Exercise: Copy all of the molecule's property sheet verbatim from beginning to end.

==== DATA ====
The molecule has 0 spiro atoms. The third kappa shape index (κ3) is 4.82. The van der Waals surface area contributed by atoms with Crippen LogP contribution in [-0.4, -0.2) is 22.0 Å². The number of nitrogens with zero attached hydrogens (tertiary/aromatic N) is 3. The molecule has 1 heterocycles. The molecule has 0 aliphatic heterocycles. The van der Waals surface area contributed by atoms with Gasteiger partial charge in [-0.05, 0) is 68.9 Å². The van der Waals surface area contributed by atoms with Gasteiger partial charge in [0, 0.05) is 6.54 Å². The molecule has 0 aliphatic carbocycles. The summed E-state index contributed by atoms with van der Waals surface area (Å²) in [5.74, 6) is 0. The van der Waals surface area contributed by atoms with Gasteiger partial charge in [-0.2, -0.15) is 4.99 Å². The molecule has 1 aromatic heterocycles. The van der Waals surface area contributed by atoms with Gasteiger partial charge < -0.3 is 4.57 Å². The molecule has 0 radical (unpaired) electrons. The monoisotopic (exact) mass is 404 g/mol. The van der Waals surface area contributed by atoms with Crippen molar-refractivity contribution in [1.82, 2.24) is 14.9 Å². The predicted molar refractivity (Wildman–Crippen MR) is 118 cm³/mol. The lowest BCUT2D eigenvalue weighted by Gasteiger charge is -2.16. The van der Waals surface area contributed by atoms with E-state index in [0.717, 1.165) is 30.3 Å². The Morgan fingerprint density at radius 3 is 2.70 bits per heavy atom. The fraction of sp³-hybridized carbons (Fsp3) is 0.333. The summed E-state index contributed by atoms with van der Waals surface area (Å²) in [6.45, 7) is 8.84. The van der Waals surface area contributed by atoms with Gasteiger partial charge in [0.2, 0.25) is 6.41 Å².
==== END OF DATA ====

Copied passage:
The molecule has 0 spiro atoms. The third kappa shape index (κ3) is 4.82. The van der Waals surface area contributed by atoms with Crippen LogP contribution in [-0.4, -0.2) is 22.0 Å². The number of nitrogens with zero attached hydrogens (tertiary/aromatic N) is 3. The molecule has 1 heterocycles. The molecule has 0 aliphatic heterocycles. The van der Waals surface area contributed by atoms with Gasteiger partial charge in [-0.05, 0) is 68.9 Å². The van der Waals surface area contributed by atoms with Gasteiger partial charge in [0, 0.05) is 6.54 Å². The molecule has 0 aliphatic carbocycles. The summed E-state index contributed by atoms with van der Waals surface area (Å²) in [5.74, 6) is 0. The van der Waals surface area contributed by atoms with Gasteiger partial charge in [-0.2, -0.15) is 4.99 Å². The molecule has 1 aromatic heterocycles. The van der Waals surface area contributed by atoms with Gasteiger partial charge < -0.3 is 4.57 Å². The molecule has 0 radical (unpaired) electrons. The monoisotopic (exact) mass is 404 g/mol. The van der Waals surface area contributed by atoms with Crippen molar-refractivity contribution in [1.82, 2.24) is 14.9 Å². The predicted molar refractivity (Wildman–Crippen MR) is 118 cm³/mol. The lowest BCUT2D eigenvalue weighted by Gasteiger charge is -2.16. The van der Waals surface area contributed by atoms with E-state index in [0.717, 1.165) is 30.3 Å². The Morgan fingerprint density at radius 3 is 2.70 bits per heavy atom. The fraction of sp³-hybridized carbons (Fsp3) is 0.333. The summed E-state index contributed by atoms with van der Waals surface area (Å²) in [6.45, 7) is 8.84. The van der Waals surface area contributed by atoms with Gasteiger partial charge in [0.2, 0.25) is 6.41 Å².